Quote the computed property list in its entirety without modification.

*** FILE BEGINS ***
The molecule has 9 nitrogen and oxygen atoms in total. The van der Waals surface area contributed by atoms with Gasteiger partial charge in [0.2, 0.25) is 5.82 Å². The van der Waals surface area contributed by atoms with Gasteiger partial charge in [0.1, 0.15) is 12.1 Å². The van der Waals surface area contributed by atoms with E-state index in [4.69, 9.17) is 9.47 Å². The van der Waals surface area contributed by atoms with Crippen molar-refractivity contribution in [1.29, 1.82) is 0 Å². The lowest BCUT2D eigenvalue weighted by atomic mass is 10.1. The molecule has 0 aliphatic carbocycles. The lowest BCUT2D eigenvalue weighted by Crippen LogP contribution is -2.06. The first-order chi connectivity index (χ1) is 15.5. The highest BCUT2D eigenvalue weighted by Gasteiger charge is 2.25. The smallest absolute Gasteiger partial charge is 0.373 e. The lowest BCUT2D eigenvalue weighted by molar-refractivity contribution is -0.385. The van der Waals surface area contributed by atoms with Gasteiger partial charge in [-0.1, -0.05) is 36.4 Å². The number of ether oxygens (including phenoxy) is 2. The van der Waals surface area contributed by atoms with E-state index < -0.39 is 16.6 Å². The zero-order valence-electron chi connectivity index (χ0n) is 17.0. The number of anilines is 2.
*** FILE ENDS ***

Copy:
The molecule has 9 nitrogen and oxygen atoms in total. The van der Waals surface area contributed by atoms with Gasteiger partial charge in [0.2, 0.25) is 5.82 Å². The van der Waals surface area contributed by atoms with Gasteiger partial charge in [0.1, 0.15) is 12.1 Å². The van der Waals surface area contributed by atoms with E-state index in [4.69, 9.17) is 9.47 Å². The van der Waals surface area contributed by atoms with Crippen molar-refractivity contribution in [1.29, 1.82) is 0 Å². The lowest BCUT2D eigenvalue weighted by atomic mass is 10.1. The molecule has 0 aliphatic carbocycles. The lowest BCUT2D eigenvalue weighted by Crippen LogP contribution is -2.06. The first-order chi connectivity index (χ1) is 15.5. The highest BCUT2D eigenvalue weighted by Gasteiger charge is 2.25. The smallest absolute Gasteiger partial charge is 0.373 e. The lowest BCUT2D eigenvalue weighted by molar-refractivity contribution is -0.385. The van der Waals surface area contributed by atoms with Gasteiger partial charge in [-0.1, -0.05) is 36.4 Å². The number of ether oxygens (including phenoxy) is 2. The van der Waals surface area contributed by atoms with E-state index < -0.39 is 16.6 Å². The zero-order valence-electron chi connectivity index (χ0n) is 17.0. The number of anilines is 2.